Mark Lavelle

The future of retail is going to be great — or not

I’ve been to Shoptalk and I’ve seen the future of retail.

In the future of retail we are going to be talking to robots in stores, getting e-commerce deliveries almost before we order them, talking to robots online, trying on clothes without getting off the couch, going to the store as much to hang out and have a beer as to pick up a gallon of milk and receiving instant personalized recommendations every time we search for a product online.

Or not.

In the future of retail we will never go to a brick-and-mortar store. Or we’ll go to brick-and-mortar stores more than ever.

So, what is the future of retail? It’s a trick question.

Mark Lavelle

For two days, the 3,000-plus attendees at Shoptalk have been talking, debating, speculating and predicting where retail is headed in the future. The industry, which is a key economic driver in the United States, is undergoing radical disruption.

Consumers, armed with smartphones and conditioned by search engines that seem to know exactly what they want, are empowered like never before. A recent series of earning reports tells the story of a move away from traditional department stores to online shopping.  

But nothing seems set in stone and everyone seems to wonder what’s next. A safe bet: The disruption will continue. Some choices are false choices and retailers may be saying yes to multiple strategies. Sure, we’ll talk to robots online, but people will be available, too.

And I cheated. Some of the future scenarios at the beginning of this post are things that are already happening in some form or another. All that to say that it’s not like flipping a switch. Our retail future will evolve, different retailers will have different priorities. Some advances will undoubtedly take longer than we might imagine.

Mark Lavelle, CEO of Magento Commerce, summed up the challenges nicely in a session aptly called “Executive Perspectives: The Future of E-Commerce.” He was talking particularly about the demands of Gen Z, but he could easily have been speaking about consumers as a whole.

“You’re going to have to really, again, keep up with that expectation of an ever-increasing experience that delights you,” he said. “Something new all the time. Certainly digital first. And it’s going to be a challenge. But I think in a way, we’re getting ready for what’s happening in commerce right now.”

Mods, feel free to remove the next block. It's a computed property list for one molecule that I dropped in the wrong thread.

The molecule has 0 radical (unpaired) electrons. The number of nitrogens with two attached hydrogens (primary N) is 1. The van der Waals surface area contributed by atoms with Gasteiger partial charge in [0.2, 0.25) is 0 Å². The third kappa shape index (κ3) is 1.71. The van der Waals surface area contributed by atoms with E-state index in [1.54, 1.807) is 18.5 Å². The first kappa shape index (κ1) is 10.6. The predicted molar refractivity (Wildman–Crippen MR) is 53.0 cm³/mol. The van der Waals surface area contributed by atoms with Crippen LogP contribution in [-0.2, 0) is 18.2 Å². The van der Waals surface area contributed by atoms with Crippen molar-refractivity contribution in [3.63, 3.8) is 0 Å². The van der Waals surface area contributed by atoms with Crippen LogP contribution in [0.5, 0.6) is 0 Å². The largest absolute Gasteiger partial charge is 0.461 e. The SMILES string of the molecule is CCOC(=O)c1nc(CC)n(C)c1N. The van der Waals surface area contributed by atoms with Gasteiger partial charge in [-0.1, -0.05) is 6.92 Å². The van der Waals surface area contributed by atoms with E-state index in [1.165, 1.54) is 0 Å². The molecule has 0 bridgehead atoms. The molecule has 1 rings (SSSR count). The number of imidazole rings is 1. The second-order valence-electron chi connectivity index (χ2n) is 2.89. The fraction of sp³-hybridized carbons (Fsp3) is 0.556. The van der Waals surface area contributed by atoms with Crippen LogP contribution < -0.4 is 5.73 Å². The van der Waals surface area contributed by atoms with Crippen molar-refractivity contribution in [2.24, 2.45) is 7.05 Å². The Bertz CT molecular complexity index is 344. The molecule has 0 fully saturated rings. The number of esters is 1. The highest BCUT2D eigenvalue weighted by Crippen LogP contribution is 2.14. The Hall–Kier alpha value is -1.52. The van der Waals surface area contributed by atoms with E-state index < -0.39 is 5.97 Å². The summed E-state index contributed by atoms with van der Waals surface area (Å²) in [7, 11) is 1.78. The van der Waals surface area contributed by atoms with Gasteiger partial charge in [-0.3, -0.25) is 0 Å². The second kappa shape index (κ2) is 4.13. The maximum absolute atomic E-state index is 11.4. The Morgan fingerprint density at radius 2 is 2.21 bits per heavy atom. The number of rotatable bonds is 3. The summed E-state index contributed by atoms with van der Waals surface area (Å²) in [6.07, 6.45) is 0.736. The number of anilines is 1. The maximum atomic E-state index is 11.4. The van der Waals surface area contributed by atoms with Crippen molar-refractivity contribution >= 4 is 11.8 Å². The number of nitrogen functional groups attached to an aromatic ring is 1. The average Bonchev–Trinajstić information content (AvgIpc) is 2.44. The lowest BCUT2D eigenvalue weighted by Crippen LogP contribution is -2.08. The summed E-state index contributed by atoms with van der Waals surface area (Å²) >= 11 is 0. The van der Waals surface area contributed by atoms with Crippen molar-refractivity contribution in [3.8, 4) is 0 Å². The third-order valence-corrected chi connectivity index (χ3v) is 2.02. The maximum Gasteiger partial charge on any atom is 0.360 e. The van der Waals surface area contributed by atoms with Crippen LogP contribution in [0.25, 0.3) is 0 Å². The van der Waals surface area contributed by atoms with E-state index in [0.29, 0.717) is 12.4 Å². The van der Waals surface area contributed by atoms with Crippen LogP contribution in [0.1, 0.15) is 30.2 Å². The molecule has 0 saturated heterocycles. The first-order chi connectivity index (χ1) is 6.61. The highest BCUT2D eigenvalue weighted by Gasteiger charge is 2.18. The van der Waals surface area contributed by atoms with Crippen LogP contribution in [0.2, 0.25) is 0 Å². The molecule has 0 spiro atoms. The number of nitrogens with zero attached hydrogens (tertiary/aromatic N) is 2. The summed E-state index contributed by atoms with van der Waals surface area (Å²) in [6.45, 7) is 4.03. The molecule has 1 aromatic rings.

No doubt, the thinking, the innovating, the strategizing, the keeping up, will all be clearly focused on the customer experience. The idea of speeding up delivery or giving consumers more ways to pick up packages or have them delivered; the work on making it easier to search and buy on smartphones; all of it is aimed at improving the customer experience, and as a result, increasing revenue and presumably profit.

All good, but a number of speakers pointed out that often there are steps along the way and it’s best for retailers to take the steps they can now, rather than set their sights on building the ideal customer experience all at once, which might take years and many millions.

Raj De Datta, who is the CEO of BloomReach, raised the point in the context of  a panel discussion on new approaches to personalization. While in theory it might seem ideal to build a system that collects in one spot data from the retailer, from the retailer’s partners and from enterprises that monitor consumer behavior and spending, that would indeed fall into the years-long and many millions category.

The better approach would be to build a data foundation in tandem with applications that provide an immediate return on investment.

PersonalizationPanel

“It turns out that you actually don’t need a tenth of that data to have those apps deliver an interesting, personalized experience,” De Datta said of the data required for the ideal, all-at-once system.

The panelists at the session, “New Approaches to Personalization,” also took the opportunity to provide predictions for the future of personalization.

Michael Klein of Adobe, was firmly in the talking to robots camp.

“Conversational commerce is here to stay,” he said in response to a question calling for predictions. He mentioned Facebook Messenger’s work with chatbots and Amazon’s Echo.

“The fact that I can now communicate with a device. I can build my shopping list verbally and have that on-the-go when I walk into the store — I think conversational commerce is going to be a big piece of retail as we move forward,” Klein said.

For his part, De Datta predicted the rise of the merchandiser.